Voluntary Manslaughter: Sentencing and Penalties

'Heat of Passion'

Voluntary manslaughter, often referred to as a "heat of passion" crime, is generally defined as the intentional taking of another person’s life without premeditation (or malice aforethought). Generally, voluntary manslaughter sentencing follows a killing that takes place after a strong provocation. A common example is a husband walking in to find his wife in the act of cheating.

Voluntary manslaughter is usually a lesser included offense to murder (someone is charged with both crimes). If they are found to have acted in the heat of passion, they could be convicted of voluntary manslaughter rather than murder. Voluntary manslaughter differs from involuntary manslaughter in that someone who commits involuntary manslaughter takes the life of another without the intent to kill.

Note that in some states, the exact definition of voluntary manslaughter will differ. For example, many states choose not to separate manslaughter into involuntary and voluntary and instead hold both as one general crime of manslaughter. In Illinois, voluntary manslaughter refers specifically to the killing of an unborn child.

Establishing a Case for Manslaughter

  • In order to establish the charge of manslaughter, the following conditions typically must be met:
  • A reasonable incitement of fear or anger in the perpetrator
  • The perpetrator was actually provoked
  • Insufficient time between provocation and the killing for a reasonable person to calm down
  • The perpetrator did not calm down

The court must find that a reasonable person would have been provoked to kill by the incident in question. Extremely insulting gestures or words are generally not sufficient provocation to reduce a charge from murder to manslaughter.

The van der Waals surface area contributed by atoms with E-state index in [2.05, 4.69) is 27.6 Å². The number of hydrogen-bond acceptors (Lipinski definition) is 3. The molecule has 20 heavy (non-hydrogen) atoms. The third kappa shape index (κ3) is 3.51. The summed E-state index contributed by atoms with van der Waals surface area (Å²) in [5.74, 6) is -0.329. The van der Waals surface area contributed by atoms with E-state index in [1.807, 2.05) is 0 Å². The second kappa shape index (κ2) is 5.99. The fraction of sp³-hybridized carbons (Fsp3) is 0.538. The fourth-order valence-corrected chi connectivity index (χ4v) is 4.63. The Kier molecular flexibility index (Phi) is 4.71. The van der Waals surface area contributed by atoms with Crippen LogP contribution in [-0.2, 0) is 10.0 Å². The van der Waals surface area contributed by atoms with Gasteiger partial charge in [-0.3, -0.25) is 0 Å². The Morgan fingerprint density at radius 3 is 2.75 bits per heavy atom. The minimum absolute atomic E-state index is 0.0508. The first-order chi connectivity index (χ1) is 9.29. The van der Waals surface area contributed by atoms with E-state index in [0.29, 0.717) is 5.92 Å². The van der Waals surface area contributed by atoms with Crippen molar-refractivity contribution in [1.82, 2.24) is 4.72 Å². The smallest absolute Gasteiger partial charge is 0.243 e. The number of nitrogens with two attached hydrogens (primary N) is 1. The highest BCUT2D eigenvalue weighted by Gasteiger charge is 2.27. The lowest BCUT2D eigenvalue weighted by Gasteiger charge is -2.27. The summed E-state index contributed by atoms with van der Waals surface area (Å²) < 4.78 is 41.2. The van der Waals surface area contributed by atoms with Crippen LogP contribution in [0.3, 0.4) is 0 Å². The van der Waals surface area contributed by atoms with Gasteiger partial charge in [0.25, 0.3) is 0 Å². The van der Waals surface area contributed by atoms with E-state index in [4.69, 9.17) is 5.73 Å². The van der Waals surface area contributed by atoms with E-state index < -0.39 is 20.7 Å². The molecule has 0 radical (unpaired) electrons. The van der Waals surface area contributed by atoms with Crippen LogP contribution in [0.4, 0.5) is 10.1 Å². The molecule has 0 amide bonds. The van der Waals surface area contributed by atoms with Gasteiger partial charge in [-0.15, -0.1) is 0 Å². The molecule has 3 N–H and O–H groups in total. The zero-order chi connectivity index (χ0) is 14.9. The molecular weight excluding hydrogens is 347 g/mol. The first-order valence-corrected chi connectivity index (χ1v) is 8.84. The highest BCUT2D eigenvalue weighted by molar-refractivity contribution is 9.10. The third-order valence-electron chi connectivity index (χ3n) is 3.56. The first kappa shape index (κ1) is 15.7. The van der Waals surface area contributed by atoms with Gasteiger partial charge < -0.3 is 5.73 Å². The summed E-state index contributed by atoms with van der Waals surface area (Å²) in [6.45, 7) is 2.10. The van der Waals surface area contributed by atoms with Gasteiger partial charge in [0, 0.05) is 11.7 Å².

Sentencing

Voluntary manslaughter sentencing will vary by case and jurisdiction, but most convictions result in prison time. According to federal sentencing guidelines, the penalty for voluntary manslaughter should consist of fines, 10 years or less in prison, or both. Again, the exact sentencing a defendant receives is dependent upon the defendant, the facts of the case and the jurisdiction.

Some state statutes present one single sentence for all offenders while others denote a range or set of possible penalties. California law, for instance, requires either 3, 6 or 11 years in prison. In Florida, however, manslaughter is considered a second-degree felony, resulting in a fine of up to $10,000, up to 15 years in prison, or both.

Mitigating and Aggravating Factors

A judge can consider mitigating and aggravating factors when determining the sentence for a manslaughter conviction. Mitigating factors generally reduce a sentence. These factors may show that the defendant does not pose a great risk to society. Typical mitigating factors include the defendant's acceptance of responsibility for the crime, mental capacity, age or a lack of a criminal history.

Aggravating factors can increase the severity of a criminal sentence. Courts will often consider such factors as how brutal the crime was, the defendant's criminal record and how vulnerable the victim was. Many state statutes state that crimes involving underage victims or law enforcement officers are considered aggravated.

Some states may lay out specific aggravating or mitigating factors in their statutes. Under Florida law, for example, for a voluntary manslaughter committed with the use of a weapon or firearm, the charge goes up to a first-degree felony.

In Pennsylvania, if the act of involuntary manslaughter is a defendant’s third or more violent offense, the sentence increases from up to 20 years to a minimum of 25 years in prison. The judge can increase the sentence to life in prison if necessary for public safety.

The information on this page is meant to provide a general overview of the law. The laws in your state and/or city may deviate significantly from those described here. If you have specific questions related to your situation you should speak with a local attorney.

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